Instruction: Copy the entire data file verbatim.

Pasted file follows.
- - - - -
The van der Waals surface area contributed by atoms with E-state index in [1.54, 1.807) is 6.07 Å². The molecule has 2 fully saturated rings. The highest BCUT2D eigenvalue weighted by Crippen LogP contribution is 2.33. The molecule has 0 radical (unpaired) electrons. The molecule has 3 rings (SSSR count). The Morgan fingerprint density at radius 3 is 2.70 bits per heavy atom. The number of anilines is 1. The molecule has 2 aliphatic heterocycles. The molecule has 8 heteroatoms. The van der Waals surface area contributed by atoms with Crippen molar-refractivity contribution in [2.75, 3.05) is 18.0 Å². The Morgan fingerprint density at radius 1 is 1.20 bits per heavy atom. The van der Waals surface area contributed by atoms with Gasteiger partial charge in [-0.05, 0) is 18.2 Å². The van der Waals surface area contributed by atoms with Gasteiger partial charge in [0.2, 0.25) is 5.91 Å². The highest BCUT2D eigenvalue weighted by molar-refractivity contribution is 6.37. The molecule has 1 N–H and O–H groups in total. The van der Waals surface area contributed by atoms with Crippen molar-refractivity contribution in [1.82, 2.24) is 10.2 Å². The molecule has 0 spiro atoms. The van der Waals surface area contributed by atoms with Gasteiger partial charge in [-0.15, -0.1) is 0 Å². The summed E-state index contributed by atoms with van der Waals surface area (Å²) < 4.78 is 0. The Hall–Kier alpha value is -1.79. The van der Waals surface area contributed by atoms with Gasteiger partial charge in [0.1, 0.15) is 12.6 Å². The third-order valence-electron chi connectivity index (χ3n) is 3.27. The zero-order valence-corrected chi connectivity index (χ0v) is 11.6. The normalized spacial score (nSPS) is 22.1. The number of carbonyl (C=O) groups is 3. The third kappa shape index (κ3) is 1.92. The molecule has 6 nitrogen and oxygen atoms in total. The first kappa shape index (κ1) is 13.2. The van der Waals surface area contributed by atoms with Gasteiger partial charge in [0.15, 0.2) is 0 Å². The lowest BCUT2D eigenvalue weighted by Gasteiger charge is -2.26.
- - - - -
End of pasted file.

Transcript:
The van der Waals surface area contributed by atoms with E-state index in [1.54, 1.807) is 6.07 Å². The molecule has 2 fully saturated rings. The highest BCUT2D eigenvalue weighted by Crippen LogP contribution is 2.33. The molecule has 0 radical (unpaired) electrons. The molecule has 3 rings (SSSR count). The Morgan fingerprint density at radius 3 is 2.70 bits per heavy atom. The number of anilines is 1. The molecule has 2 aliphatic heterocycles. The molecule has 8 heteroatoms. The van der Waals surface area contributed by atoms with Crippen molar-refractivity contribution in [2.75, 3.05) is 18.0 Å². The Morgan fingerprint density at radius 1 is 1.20 bits per heavy atom. The van der Waals surface area contributed by atoms with Gasteiger partial charge in [-0.05, 0) is 18.2 Å². The van der Waals surface area contributed by atoms with Gasteiger partial charge in [0.2, 0.25) is 5.91 Å². The highest BCUT2D eigenvalue weighted by molar-refractivity contribution is 6.37. The molecule has 1 N–H and O–H groups in total. The van der Waals surface area contributed by atoms with Crippen molar-refractivity contribution in [1.82, 2.24) is 10.2 Å². The molecule has 0 spiro atoms. The van der Waals surface area contributed by atoms with Gasteiger partial charge in [-0.15, -0.1) is 0 Å². The summed E-state index contributed by atoms with van der Waals surface area (Å²) < 4.78 is 0. The Hall–Kier alpha value is -1.79. The van der Waals surface area contributed by atoms with Gasteiger partial charge in [0.1, 0.15) is 12.6 Å². The third-order valence-electron chi connectivity index (χ3n) is 3.27. The zero-order valence-corrected chi connectivity index (χ0v) is 11.6. The normalized spacial score (nSPS) is 22.1. The number of carbonyl (C=O) groups is 3. The third kappa shape index (κ3) is 1.92. The molecule has 6 nitrogen and oxygen atoms in total. The first kappa shape index (κ1) is 13.2. The van der Waals surface area contributed by atoms with Gasteiger partial charge in [0.15, 0.2) is 0 Å². The lowest BCUT2D eigenvalue weighted by Gasteiger charge is -2.26.